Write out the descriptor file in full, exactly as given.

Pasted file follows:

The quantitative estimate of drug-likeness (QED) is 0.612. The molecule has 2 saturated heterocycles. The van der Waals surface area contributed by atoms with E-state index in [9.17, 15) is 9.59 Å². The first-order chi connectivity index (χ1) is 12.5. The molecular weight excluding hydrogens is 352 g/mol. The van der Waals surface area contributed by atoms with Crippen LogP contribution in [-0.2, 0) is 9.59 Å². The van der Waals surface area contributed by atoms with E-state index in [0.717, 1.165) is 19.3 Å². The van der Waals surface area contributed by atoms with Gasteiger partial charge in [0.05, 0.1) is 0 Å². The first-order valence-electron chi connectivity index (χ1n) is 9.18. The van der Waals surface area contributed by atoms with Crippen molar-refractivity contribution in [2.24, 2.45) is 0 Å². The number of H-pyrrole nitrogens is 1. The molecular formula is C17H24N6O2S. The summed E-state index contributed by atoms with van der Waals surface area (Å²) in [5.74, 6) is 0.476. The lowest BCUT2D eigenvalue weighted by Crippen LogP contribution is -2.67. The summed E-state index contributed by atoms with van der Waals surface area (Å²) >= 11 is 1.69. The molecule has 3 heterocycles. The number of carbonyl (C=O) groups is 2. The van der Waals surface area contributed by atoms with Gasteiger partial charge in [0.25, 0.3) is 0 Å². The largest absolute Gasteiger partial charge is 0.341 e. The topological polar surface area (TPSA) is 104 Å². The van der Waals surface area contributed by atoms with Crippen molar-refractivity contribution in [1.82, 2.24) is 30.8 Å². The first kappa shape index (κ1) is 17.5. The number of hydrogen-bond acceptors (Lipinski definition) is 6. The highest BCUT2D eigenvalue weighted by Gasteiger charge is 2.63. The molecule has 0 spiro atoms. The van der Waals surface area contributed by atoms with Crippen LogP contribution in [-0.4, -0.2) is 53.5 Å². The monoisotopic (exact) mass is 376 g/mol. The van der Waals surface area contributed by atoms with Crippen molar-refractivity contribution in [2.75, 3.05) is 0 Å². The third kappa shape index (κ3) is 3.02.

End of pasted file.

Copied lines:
The quantitative estimate of drug-likeness (QED) is 0.612. The molecule has 2 saturated heterocycles. The van der Waals surface area contributed by atoms with E-state index in [9.17, 15) is 9.59 Å². The first-order chi connectivity index (χ1) is 12.5. The molecular weight excluding hydrogens is 352 g/mol. The van der Waals surface area contributed by atoms with Crippen LogP contribution in [-0.2, 0) is 9.59 Å². The van der Waals surface area contributed by atoms with E-state index in [0.717, 1.165) is 19.3 Å². The van der Waals surface area contributed by atoms with Gasteiger partial charge in [0.05, 0.1) is 0 Å². The first-order valence-electron chi connectivity index (χ1n) is 9.18. The van der Waals surface area contributed by atoms with Crippen molar-refractivity contribution in [2.24, 2.45) is 0 Å². The number of H-pyrrole nitrogens is 1. The molecular formula is C17H24N6O2S. The summed E-state index contributed by atoms with van der Waals surface area (Å²) in [5.74, 6) is 0.476. The lowest BCUT2D eigenvalue weighted by Crippen LogP contribution is -2.67. The summed E-state index contributed by atoms with van der Waals surface area (Å²) >= 11 is 1.69. The molecule has 3 heterocycles. The number of carbonyl (C=O) groups is 2. The van der Waals surface area contributed by atoms with Gasteiger partial charge in [0.25, 0.3) is 0 Å². The largest absolute Gasteiger partial charge is 0.341 e. The topological polar surface area (TPSA) is 104 Å². The van der Waals surface area contributed by atoms with Crippen molar-refractivity contribution in [1.82, 2.24) is 30.8 Å². The first kappa shape index (κ1) is 17.5. The number of hydrogen-bond acceptors (Lipinski definition) is 6. The highest BCUT2D eigenvalue weighted by Gasteiger charge is 2.63. The molecule has 0 spiro atoms. The van der Waals surface area contributed by atoms with Crippen LogP contribution in [-0.4, -0.2) is 53.5 Å². The monoisotopic (exact) mass is 376 g/mol. The van der Waals surface area contributed by atoms with Crippen molar-refractivity contribution in [2.75, 3.05) is 0 Å². The third kappa shape index (κ3) is 3.02.